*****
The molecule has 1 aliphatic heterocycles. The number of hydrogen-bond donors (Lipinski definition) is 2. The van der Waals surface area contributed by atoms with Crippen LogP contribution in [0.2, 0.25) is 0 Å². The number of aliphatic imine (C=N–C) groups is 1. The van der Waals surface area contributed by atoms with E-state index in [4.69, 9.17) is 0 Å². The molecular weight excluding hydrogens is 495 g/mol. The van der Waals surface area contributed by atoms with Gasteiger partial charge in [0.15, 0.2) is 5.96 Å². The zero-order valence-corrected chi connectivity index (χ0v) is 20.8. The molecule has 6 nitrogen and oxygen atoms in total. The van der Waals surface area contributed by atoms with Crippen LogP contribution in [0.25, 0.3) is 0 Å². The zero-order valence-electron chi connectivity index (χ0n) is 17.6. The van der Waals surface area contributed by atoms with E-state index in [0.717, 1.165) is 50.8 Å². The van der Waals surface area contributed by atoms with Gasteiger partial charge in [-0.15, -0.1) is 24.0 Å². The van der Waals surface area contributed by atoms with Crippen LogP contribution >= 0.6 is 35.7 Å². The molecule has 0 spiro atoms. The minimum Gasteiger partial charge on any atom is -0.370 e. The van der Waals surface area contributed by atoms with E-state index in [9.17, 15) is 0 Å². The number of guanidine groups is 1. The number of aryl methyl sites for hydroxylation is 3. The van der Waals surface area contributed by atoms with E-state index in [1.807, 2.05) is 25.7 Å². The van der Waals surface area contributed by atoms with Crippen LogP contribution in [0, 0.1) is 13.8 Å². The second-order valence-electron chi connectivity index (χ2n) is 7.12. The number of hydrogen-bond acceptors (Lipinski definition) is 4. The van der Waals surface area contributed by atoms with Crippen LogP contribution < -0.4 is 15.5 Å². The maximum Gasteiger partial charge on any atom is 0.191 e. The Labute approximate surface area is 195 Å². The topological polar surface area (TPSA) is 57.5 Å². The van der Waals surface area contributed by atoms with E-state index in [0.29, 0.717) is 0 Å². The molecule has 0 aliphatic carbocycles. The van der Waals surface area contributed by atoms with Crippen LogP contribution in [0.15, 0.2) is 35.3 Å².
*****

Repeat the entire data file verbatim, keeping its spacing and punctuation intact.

The molecule has 1 aliphatic heterocycles. The number of hydrogen-bond donors (Lipinski definition) is 2. The van der Waals surface area contributed by atoms with Crippen LogP contribution in [0.2, 0.25) is 0 Å². The number of aliphatic imine (C=N–C) groups is 1. The van der Waals surface area contributed by atoms with E-state index in [4.69, 9.17) is 0 Å². The molecular weight excluding hydrogens is 495 g/mol. The van der Waals surface area contributed by atoms with Gasteiger partial charge in [0.15, 0.2) is 5.96 Å². The zero-order valence-corrected chi connectivity index (χ0v) is 20.8. The molecule has 6 nitrogen and oxygen atoms in total. The van der Waals surface area contributed by atoms with Crippen LogP contribution in [0.25, 0.3) is 0 Å². The zero-order valence-electron chi connectivity index (χ0n) is 17.6. The van der Waals surface area contributed by atoms with E-state index in [0.717, 1.165) is 50.8 Å². The van der Waals surface area contributed by atoms with Gasteiger partial charge in [-0.15, -0.1) is 24.0 Å². The van der Waals surface area contributed by atoms with Crippen LogP contribution >= 0.6 is 35.7 Å². The molecule has 0 spiro atoms. The minimum Gasteiger partial charge on any atom is -0.370 e. The van der Waals surface area contributed by atoms with E-state index in [9.17, 15) is 0 Å². The number of guanidine groups is 1. The number of aryl methyl sites for hydroxylation is 3. The van der Waals surface area contributed by atoms with E-state index in [1.807, 2.05) is 25.7 Å². The van der Waals surface area contributed by atoms with Crippen LogP contribution in [0, 0.1) is 13.8 Å². The second-order valence-electron chi connectivity index (χ2n) is 7.12. The number of hydrogen-bond acceptors (Lipinski definition) is 4. The van der Waals surface area contributed by atoms with Crippen LogP contribution < -0.4 is 15.5 Å². The maximum Gasteiger partial charge on any atom is 0.191 e. The Labute approximate surface area is 195 Å². The topological polar surface area (TPSA) is 57.5 Å². The van der Waals surface area contributed by atoms with E-state index in [0.29, 0.717) is 0 Å². The molecule has 0 aliphatic carbocycles. The van der Waals surface area contributed by atoms with Crippen LogP contribution in [0.15, 0.2) is 35.3 Å².